The Happy Curmudgeons

Dave Hamilton’s Studio Exploration of Different Musical Genres Gains Traction With a Little Help From Some Famous Musical Friends

Posted In: Arts & Entertainment, , Artist Feature,   From Issue 931   By: Robert E Martin

16th June, 2022     0

It was through a mutual friend that I recently was introduced to the music of Dave Hamilton and his band The Happy Curmudgeons, who in many ways is the Michigan equivalent of Donald Fagen and his band Steely Dan.

Formed back in 2015 with Stu Cameron, Hamilton says “The Happy Curmudgeons are essentially a studio band who’s  primary goal is to play different genres of music for the sheer pleasure of it; and they were created as a chance to create and record original songs and afford me the opportunity to play with other talented musicians.”

When their first album, Meant to Be, and the song Soulsville came out it eventually clocked 250,000 streams on Spotify, leading Hamilton to believe he might be onto something bigger. After a mutual friend led him to videographer  Max Davenport, based out of London, England, the next thing Hamilton knew the video were hitting over 50,000 views.

While the first producer on that album was more into Jazz and Hip-Hop, the co-producer on that project was none other than Mark Byerly from The Bob Seger Band, who Hamilton says he felt a mutually cohesive bond with. “He’s been with Seger for over 20 years and when you hear the song Come to Papa, that’s Mark playing congas on all that stuff.  He also put a horn section together for Justin Timberlake and did three tours with him.”

The pair started crossing over and joining forces when Hamilton’s fiance’, Amy Dixon-Lavery, wrote a follow-up titled Second Chances. “I went to Mark with this idea and we pulled this musical alliance together with Jeff Warner and Rick Beman on drums and that track right now posted on YouTube with no video and just artwork has clocked 320,000 streams and sold over 100,000 copies on Apple Music.”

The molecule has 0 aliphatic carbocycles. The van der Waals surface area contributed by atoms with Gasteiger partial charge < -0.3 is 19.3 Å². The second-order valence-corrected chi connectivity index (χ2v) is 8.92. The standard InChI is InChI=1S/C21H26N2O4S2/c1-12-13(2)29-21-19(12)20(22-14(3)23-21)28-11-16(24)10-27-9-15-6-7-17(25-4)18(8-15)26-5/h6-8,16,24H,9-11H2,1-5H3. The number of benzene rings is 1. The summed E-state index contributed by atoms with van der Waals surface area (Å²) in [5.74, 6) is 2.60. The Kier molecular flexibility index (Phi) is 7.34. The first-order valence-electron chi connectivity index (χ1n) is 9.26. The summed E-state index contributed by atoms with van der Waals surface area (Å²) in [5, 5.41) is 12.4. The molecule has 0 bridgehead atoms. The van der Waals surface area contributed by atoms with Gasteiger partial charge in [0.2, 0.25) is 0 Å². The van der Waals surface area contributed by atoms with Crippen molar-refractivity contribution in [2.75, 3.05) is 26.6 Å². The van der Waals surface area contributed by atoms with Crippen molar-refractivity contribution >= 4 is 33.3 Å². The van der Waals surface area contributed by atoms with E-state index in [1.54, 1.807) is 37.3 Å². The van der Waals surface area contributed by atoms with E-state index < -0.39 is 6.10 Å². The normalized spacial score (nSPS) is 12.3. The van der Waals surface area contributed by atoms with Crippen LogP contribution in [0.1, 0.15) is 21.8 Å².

While Hamilton says that particular song really got the money streaming in once they hit 350,000 listeners  on Spotify, the sad reality is to date that’s amounted to less than $1000 returned to the artist. “Nowadays, unless you have 2 million streams, it’s a sad situation for local artists doing things worldwide that a publicly traded stock only delivers a small pittance to the artist.”

Be that as it may, a silver lining managed to form around this cloud when Second Chances managed to win a W.A.M. Music Award for ‘Best Song’ in 2020 in the Americana category.  The W.A.M awards are a nationally voted Independent Music Award presentation based out of New York, and the next year the group hit again when they came in second with another song titled. I Know How You Feel.  “Out of 5000 artists considered, we knew we were on to something, which has pretty much brought us to the place we’re at today,

Now the four main members of the Happy Curmudgeons, Dave Hamilton, Amy Dixon-Lavery, Jeff Warner, and Tumbleweed are working on their second album that will also be titled Second Chances, and with Byerly’s production skills and connections, have just recorded a new original track called Rustic Glory that will be released in mid-to late June.

True to form, it will also feature more notable talents such as Billy Cox (from Band of Gypsies) on bass, Todd Glass on drums, and Jim Moose Brown  (also from the Bob Seger Band on Hammond B3, along with Bay City’s own Bobby Balderrama from Question Mark & the Mysterians and The Robert Lee Revue on guitar.   Byerly produced the track and it’s currently being mixed by Bill Skibba at Third Man Records in Detroit.